Pennsylvania Arson Laws

There are many reasons that a fire can start, ranging from a natural disaster to a controlled burn that gets out of hand. However, if a person starts a fire intentionally, he or she may be committing arson as defined in most states.

Pennsylvania divides arson laws into several different categories, but all require that a person intentionally start a fire or cause an explosion. The categories of arson include:

  • arson endangering persons;
  • arson endangering property;
  • aggravated arson;
  • reckless burning or exploding;
  • arson of historic resource; and
  • dangerous burning.

Charges

Arson endangering persons (First Degree Felony): Intentionally starting a fire or causing an explosion, or aiding another to do so, if it:

  • recklessly places another person in danger of death or bodily injury; or
  • is done with the purpose of destroying or damaging another person’s inhabited building or occupied structure.

Aggravated arson (First Degree Felony): Intentionally starting a fire or causing an explosion, or aiding someone to do so, while:

  • attempting to cause, or intentionally, knowingly or recklessly causing, injury to another person; or
  • committing an offense under this section which is graded as a felony when a person is present inside the property.

Arson of historic resource (Second Degree Felony): Intentionally starting a fire or causing an explosion on any property, or aiding another to do so, with the purpose of destroying/damaging a historic resource of another.

Arson endangering property (Second Degree Felony): Intentionally starting a fire or causing an explosion, or aiding another to do so:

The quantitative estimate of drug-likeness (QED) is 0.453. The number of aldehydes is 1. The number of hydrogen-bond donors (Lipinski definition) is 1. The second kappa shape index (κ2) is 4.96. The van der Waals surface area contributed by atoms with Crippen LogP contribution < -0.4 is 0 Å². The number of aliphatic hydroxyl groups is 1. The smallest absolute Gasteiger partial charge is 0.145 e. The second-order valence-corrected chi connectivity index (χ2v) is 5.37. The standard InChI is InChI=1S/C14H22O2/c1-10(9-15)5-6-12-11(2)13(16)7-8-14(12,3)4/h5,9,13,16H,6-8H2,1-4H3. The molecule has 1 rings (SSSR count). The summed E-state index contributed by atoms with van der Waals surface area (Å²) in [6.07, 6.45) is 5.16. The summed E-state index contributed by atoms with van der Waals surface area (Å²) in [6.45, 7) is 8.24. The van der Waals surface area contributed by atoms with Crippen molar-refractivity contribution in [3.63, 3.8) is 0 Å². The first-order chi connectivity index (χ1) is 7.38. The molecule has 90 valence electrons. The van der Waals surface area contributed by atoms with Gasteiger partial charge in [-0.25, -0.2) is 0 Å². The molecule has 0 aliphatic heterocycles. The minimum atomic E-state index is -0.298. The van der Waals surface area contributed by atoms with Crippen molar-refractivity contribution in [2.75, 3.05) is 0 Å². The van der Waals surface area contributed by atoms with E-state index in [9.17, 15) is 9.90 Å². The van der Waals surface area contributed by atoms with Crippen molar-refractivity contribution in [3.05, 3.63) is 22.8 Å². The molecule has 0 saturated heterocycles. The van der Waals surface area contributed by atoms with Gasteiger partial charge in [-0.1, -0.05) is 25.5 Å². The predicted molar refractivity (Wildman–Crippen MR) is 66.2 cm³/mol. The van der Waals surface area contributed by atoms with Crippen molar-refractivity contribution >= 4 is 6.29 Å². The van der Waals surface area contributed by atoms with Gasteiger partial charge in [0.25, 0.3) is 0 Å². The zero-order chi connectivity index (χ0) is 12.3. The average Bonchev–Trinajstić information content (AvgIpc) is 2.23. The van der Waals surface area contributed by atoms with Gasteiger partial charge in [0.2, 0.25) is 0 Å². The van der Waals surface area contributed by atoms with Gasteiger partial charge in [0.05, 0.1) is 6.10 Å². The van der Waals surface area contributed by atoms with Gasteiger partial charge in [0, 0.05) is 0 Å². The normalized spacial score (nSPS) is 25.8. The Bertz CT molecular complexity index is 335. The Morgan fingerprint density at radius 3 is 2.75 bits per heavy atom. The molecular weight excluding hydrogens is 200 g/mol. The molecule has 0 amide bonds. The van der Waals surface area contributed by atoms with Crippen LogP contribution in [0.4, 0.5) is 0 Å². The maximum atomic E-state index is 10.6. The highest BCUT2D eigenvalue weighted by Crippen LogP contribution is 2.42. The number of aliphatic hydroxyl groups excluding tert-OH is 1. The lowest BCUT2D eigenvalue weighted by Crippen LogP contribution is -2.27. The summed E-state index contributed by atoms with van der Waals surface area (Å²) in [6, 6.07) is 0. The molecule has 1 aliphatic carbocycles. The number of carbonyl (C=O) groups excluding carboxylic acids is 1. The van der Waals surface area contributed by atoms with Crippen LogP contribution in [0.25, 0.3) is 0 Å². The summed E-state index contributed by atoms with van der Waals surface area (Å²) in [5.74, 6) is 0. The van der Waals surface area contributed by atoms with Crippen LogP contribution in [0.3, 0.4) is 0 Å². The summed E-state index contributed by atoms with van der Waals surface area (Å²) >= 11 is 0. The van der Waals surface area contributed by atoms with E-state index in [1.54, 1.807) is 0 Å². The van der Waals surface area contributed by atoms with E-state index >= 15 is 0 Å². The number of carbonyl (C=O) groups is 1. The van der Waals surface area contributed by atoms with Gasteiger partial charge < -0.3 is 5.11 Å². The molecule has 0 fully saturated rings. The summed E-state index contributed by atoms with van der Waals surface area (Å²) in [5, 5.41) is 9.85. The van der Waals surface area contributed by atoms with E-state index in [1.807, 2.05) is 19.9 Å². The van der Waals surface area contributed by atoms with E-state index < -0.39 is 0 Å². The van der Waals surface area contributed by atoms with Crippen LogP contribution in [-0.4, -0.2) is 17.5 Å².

• with the intent to damage a building or unoccupied structure of another;
  • recklessly placing an inhabited building or occupied structure of another in danger of damage; or
  • with the intent to damage property (including his/her own) to collect insurance.

Reckless burning or exploding (Third Degree Felony): Intentionally starting a fire or causing an explosion, or aiding someone to do so, and recklessly placing another’s uninhabited building, unoccupied structure, car, airplane, motorcycle, motorboat, or other motor-propelled vehicle, or other personal property is valued over $5,000 in danger of damage.

Penalties

Conviction under Pennsylvania arson laws can result in imprisonment and fines. The prison term and fines will depend on the degree of the felony:

  • First degree: up to 20 years in prison and fines up to $25,000.
  • Second degree: up to 10 years in prison and fines up to $25,000.
  • Third degree: up to 7 years in prison and fines up to $15,000.

A person convicted of aggravated arson can be sentenced to up to 40 years in prison if:

  • A firefighter, police officer or other person engaged in fighting the fire is injured; or
  • A civilian is seriously injured.
Questions about Pennsylvania Arson Law? Contact Atty. Munley directly at 570-420-0620 or ask him a question by using the form below.